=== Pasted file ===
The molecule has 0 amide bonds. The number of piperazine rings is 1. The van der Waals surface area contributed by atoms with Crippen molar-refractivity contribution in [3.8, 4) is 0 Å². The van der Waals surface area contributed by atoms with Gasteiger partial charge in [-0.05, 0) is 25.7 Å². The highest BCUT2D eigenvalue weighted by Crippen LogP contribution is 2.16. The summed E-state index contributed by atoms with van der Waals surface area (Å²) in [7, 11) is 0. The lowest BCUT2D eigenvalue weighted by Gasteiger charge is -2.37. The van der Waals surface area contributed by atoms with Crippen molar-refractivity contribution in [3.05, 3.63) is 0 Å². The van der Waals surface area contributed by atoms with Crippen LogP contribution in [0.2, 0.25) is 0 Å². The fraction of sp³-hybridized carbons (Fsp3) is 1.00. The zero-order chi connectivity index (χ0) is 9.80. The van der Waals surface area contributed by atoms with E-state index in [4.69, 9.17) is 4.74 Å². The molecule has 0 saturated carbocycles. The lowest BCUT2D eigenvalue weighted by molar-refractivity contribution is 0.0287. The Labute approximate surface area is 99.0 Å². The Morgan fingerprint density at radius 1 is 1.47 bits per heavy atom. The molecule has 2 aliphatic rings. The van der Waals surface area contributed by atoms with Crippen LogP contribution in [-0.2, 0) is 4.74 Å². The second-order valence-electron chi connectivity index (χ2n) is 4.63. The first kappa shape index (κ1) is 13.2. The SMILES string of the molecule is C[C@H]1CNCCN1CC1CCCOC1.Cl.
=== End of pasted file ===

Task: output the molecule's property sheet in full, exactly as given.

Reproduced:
The molecule has 0 amide bonds. The number of piperazine rings is 1. The van der Waals surface area contributed by atoms with Crippen molar-refractivity contribution in [3.8, 4) is 0 Å². The van der Waals surface area contributed by atoms with Gasteiger partial charge in [-0.05, 0) is 25.7 Å². The highest BCUT2D eigenvalue weighted by Crippen LogP contribution is 2.16. The summed E-state index contributed by atoms with van der Waals surface area (Å²) in [7, 11) is 0. The lowest BCUT2D eigenvalue weighted by Gasteiger charge is -2.37. The van der Waals surface area contributed by atoms with Crippen molar-refractivity contribution in [3.05, 3.63) is 0 Å². The van der Waals surface area contributed by atoms with Crippen LogP contribution in [0.2, 0.25) is 0 Å². The fraction of sp³-hybridized carbons (Fsp3) is 1.00. The zero-order chi connectivity index (χ0) is 9.80. The van der Waals surface area contributed by atoms with E-state index in [4.69, 9.17) is 4.74 Å². The molecule has 0 saturated carbocycles. The lowest BCUT2D eigenvalue weighted by molar-refractivity contribution is 0.0287. The Labute approximate surface area is 99.0 Å². The Morgan fingerprint density at radius 1 is 1.47 bits per heavy atom. The molecule has 2 aliphatic rings. The van der Waals surface area contributed by atoms with Crippen LogP contribution in [-0.2, 0) is 4.74 Å². The second-order valence-electron chi connectivity index (χ2n) is 4.63. The first kappa shape index (κ1) is 13.2. The SMILES string of the molecule is C[C@H]1CNCCN1CC1CCCOC1.Cl.